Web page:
With more interactions taking place virtually and digitally than ever before, the way consumers interact with brands is evolving. While these advances are opening new avenues for more connection between consumers and brands, they also open up the door for wider security breaches and cybersecurity crises.
Panelists discussed how these factors affect the way they plan for potential cybersecurity crises. Thompson said managing the reputation of an executive class within a digital environment, where identities are built out with data sets that are vulnerable to others, is an area his team is exploring.
While just a few years ago the idea of putting a C-suite level executive on a social media channel was unthinkable, it’s becoming more common. Jones said his team left comments turned on even though some were negative during the appearance of FanDuel’s CMO on a YouTube channel. “Every company has to develop its own comfort level with the metaverse,” he said. “I don't think anyone has this figured out.”
Another risk Thompson noted is the new entry point into the IT stack that occurs when thousands of employees are using digital platforms that can be running live in the background during the workday. “With everything moving to the cloud and new devices, it does create gaps,” explained Lee. “Some of our customers have Amazon’s Alexa connected to their network at the office to read and write emails. You have to understand your risk. Constant security awareness training is important because every employee is a vulnerability.”
Corporate communications professionals have an opportunity to assist their organizations in this regard. “Employees are definitely a risk,” said Waldron. “Partnering with the IT and data security team on internal communications is important because they have very specific objectives to cybersecurity, but we know how to communicate with people to change behavior. You need to do it in the right way and put together strategies that reinforce the outcomes you want.”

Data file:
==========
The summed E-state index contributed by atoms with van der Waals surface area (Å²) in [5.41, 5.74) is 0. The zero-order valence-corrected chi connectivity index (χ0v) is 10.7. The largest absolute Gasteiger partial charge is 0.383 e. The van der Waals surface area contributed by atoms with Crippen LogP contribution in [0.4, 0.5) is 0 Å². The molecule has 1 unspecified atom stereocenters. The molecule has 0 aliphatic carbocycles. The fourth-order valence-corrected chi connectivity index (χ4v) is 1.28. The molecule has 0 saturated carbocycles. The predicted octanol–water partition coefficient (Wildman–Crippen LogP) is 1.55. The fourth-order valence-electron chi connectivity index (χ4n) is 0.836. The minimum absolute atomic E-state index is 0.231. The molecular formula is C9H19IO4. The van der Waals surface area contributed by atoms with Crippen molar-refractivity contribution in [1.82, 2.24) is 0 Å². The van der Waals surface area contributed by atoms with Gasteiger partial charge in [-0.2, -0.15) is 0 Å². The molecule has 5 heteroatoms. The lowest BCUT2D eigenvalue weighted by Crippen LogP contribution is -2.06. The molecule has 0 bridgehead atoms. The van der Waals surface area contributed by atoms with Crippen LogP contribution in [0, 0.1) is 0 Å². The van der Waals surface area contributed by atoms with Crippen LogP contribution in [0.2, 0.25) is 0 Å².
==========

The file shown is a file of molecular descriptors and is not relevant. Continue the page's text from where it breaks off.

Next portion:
Companies that bake security awareness training into their operations and communicate that to their workforce will be the most successful going forward, said Bowker.
While the general public is aware of the risks in IT networks and with data, the risks associated with operational technology in industrial systems like manufacturing is a growing problem. “People can hack into
industrial processes and take down energy grids. Ransomware is a growing problem and can affect supply chains,” said Rasch.
Thompson noted the war in Ukraine may have influenced people's awareness of how important cyber defense is at a national security level. “We redoubled our efforts and upped our communication around the events in Ukraine, knowing the possibility for cyber attacks emanating from Russia and potentially Belarus were going to be real for both our European operators and in North America,” said Jones.
“We're seeing much more proactive communication about preparation, rather than responding to major incidents after they happen. We're at a time of heightened awareness for cybersecurity. It's becoming part of conversations, consumers see it the most where it impacts them directly, such as gas scarcity prices,” explained Bowker.
While huge breaches make the news, comms pros also handle smaller breaches that can be a big issue internally. “We've had several customers experience cyber petty theft that never reached a media level. One misconception is that only big breaches are out there, but there's a lot of things happening every day the security team is involved in that require very concise communications internally,” said Lee.
All in all, panelists agreed that the risk of data breach looms large in its potential to damage a brand's reputation. “Data breaches affect the entire customer base. They feel their information is out there and out of their control. It's a very personal thing,” said Rasch.
Ripples can often be felt beyond those directly impacted. “Multiply that effect by the number of people that those impacted are going to tell and the damage to your brand can be very consequential,” said Jones.
In the end, how companies respond is critical. “Preparation to go out with the appropriate message in the event that it happens makes all the difference,” said Bowker.